Jude 3-4 cautions us to contend for the faith once delivered to the saints. There are many who would attempt to turn the grace of God into lasciviousness.
All the signs point to Christ's imminent return, yet the Bible warns us not to let down. Hebrews 10 exhorts us to strive to please God and finish our course.
In this time of sharp religious confusion, it is good to hunker down in our spiritual foxhole until the deadly volleys of heretical shrapnel have ceased.
In Scripture, foam is usually accompanied by a state of agitation, as in hurricanes, angry waves of the sea, nations being torn asunder, or demonic influence.
We must avoid forgetting the connection between past and present, especially as our forebears had to battle outer and inner enemies of God's truth.
Jesus Christ warns us to hold fast to true doctrine. Secular historians help us discover the identity of the small flock repeatedly rescued from apostasy.
John Ritenbaugh shares the significance of Herbert W. Armstrong's role in the church. Increasingly, some fail to realize Herbert Armstrong's stabilizing role in God's church. The scattering we have experienced since his death has been a blessing from God, . . .
The book of Jude, a scathing indictment against false teachers, may be the most neglected book in the New Testament. False teachers twist grace into license.
The emerging, new paradigm, purpose driven, outcome-based churches emphasize that the ends justify the means, glorifying relativistic human philosophy.
John Ritenbaugh, reacting to the mantra of the evangelicals on the conservative right wing of the political spectrum that America was founded as a Christian nation, provides a comprehensive summary disproving this claim. Even though several of the Founding. . .
Richard Ritenbaugh, reflecting on the pop song "My Way" composed by Paul Anka, written for and made famous by Frank Sinatra, observes that to the carnal mind, this song represents a triumph of the human will and a declaration of pride, a determin. . .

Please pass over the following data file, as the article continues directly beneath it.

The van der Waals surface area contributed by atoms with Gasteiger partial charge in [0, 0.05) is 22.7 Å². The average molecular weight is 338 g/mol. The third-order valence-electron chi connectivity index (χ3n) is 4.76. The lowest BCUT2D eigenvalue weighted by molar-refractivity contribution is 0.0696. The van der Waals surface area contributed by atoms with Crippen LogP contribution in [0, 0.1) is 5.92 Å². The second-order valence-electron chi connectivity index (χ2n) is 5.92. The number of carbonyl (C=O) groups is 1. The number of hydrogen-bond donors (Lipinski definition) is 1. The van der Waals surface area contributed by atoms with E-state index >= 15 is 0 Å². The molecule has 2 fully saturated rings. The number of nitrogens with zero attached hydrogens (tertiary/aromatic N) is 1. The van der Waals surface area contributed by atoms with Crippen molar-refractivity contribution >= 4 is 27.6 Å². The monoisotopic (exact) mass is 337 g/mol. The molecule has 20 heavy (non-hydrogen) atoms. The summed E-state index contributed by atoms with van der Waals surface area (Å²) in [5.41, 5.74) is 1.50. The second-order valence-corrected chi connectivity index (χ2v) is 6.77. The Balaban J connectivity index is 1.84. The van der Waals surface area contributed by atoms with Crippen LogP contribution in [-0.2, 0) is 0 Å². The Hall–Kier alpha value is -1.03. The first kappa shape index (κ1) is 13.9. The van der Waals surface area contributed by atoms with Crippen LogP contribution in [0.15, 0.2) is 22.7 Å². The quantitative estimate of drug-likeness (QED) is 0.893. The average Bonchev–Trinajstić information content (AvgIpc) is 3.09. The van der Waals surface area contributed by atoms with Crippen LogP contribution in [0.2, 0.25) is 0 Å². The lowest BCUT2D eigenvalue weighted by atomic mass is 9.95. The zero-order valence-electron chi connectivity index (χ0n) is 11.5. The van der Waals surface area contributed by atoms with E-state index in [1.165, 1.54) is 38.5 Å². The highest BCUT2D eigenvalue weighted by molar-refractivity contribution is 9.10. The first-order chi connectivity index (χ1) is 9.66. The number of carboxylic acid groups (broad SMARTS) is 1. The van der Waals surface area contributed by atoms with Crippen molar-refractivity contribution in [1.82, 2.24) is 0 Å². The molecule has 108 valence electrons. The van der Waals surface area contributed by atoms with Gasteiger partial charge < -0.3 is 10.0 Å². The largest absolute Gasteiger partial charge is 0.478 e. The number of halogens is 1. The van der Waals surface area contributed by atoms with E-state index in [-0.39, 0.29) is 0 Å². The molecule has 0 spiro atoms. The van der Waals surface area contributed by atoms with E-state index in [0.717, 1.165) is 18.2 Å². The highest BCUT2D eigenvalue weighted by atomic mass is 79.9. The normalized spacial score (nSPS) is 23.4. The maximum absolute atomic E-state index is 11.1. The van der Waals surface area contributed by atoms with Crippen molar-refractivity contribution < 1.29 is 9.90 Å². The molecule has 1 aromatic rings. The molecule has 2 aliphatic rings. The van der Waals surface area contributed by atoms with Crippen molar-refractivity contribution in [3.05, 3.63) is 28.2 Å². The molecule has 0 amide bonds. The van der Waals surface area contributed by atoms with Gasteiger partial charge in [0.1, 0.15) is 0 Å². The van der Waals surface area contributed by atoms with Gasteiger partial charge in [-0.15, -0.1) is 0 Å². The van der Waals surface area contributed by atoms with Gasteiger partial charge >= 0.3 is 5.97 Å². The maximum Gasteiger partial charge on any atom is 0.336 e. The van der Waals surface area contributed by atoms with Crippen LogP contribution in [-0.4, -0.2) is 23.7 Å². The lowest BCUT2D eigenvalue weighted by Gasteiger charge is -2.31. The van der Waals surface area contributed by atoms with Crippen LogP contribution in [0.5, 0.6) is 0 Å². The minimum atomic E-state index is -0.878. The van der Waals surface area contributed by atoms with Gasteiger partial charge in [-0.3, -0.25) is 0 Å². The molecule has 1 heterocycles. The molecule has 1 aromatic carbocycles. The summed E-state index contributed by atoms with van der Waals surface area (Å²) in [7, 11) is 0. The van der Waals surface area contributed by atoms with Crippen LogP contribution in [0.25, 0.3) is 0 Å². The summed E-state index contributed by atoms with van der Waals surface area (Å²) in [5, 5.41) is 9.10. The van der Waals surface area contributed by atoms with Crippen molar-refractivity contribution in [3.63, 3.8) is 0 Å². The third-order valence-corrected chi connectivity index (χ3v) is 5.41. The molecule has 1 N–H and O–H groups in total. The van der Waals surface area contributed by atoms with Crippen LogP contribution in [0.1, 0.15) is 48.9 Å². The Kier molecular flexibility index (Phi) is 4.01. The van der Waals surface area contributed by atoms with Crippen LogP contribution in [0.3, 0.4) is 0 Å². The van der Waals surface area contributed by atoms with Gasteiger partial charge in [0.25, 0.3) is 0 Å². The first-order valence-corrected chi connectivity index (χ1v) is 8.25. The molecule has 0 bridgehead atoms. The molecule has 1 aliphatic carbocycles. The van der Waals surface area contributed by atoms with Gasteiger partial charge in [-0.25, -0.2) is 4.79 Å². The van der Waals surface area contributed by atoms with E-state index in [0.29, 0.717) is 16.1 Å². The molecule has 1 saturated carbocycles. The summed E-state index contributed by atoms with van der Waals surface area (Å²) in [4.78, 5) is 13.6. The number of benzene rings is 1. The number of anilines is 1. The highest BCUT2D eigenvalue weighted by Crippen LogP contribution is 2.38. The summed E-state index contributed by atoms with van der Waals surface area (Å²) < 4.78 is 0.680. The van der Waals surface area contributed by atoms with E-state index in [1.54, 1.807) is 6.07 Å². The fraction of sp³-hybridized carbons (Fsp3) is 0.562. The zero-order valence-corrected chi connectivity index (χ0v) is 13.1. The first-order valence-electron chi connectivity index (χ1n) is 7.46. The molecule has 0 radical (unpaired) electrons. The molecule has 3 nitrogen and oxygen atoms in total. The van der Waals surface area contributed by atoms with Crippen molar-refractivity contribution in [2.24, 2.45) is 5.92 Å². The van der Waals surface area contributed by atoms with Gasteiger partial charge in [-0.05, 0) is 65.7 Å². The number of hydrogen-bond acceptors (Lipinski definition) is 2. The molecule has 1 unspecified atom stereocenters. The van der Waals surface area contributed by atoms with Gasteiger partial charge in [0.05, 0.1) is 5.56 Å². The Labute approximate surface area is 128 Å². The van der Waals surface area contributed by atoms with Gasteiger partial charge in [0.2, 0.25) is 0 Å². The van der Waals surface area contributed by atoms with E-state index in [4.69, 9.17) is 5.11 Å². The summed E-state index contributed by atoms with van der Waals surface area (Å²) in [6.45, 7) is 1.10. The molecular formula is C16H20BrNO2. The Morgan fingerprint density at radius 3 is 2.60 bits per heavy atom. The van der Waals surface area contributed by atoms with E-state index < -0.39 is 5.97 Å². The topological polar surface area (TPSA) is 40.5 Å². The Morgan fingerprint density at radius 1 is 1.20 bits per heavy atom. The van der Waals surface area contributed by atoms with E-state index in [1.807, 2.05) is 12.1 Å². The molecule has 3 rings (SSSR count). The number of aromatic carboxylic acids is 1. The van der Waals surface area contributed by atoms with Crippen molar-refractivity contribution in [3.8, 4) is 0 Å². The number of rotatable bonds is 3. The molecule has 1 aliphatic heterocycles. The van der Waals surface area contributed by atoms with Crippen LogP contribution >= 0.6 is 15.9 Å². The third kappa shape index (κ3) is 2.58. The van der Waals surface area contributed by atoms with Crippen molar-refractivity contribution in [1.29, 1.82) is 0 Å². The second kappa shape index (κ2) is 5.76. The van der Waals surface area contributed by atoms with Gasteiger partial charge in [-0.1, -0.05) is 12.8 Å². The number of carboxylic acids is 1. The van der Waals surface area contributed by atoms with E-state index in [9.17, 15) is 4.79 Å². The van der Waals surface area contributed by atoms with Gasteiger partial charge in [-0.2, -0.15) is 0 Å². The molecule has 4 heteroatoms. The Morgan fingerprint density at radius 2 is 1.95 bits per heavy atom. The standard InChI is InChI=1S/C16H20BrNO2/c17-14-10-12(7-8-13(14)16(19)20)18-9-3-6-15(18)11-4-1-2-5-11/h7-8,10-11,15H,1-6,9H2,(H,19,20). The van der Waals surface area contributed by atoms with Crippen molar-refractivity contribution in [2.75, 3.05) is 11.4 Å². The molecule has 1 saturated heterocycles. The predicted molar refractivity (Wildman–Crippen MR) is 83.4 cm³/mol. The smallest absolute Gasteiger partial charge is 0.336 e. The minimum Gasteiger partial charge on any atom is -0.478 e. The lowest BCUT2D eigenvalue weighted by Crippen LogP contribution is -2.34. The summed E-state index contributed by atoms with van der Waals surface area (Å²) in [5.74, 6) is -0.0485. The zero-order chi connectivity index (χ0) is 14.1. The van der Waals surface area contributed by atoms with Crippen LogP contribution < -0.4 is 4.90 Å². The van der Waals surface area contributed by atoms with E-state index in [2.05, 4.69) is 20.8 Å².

To navigate safely through Satan's minefield, we must ask for God's protection, maintaining humility, watchfulness, and diligence in our task of overcoming.
The Ephesus church effectively battled various heresies, for which Christ commends it. However, the members lost sight of the reason, having left their first love.
Contrary to Protestant understanding, our works emphatically do count - showing or demonstrating (not just telling) that we will be obedient.
John Ritenbaugh, focusing upon an official poll administered by the Vatican, reveals that throughout the so-called Christian world, militant atheism may be decreasing, but religious indifference (or prudent agnosticism) is also increasing at even a more dr. . .
Paul, using the body analogy in I Corinthians, focuses on the need for unity and inter-relatedness by concentrating upon sound doctrine.
Confusion and separation have been man's legacy since Eden. Christ is working to put an end to division, enabling us to be one with the Father and each other.
Satan is currently paroled, dwelling in the prison of this earth, taking every opportunity to deceive the sons of man in the short time he has left.
John Ritenbaugh emphasizes that commandment breaking is what has scatterred the greater church of God. We have allowed the self-assured Laodicean mindset (with its ignorance and spiritual blindness) to deter us from overcoming and law keeping. In the parab. . .
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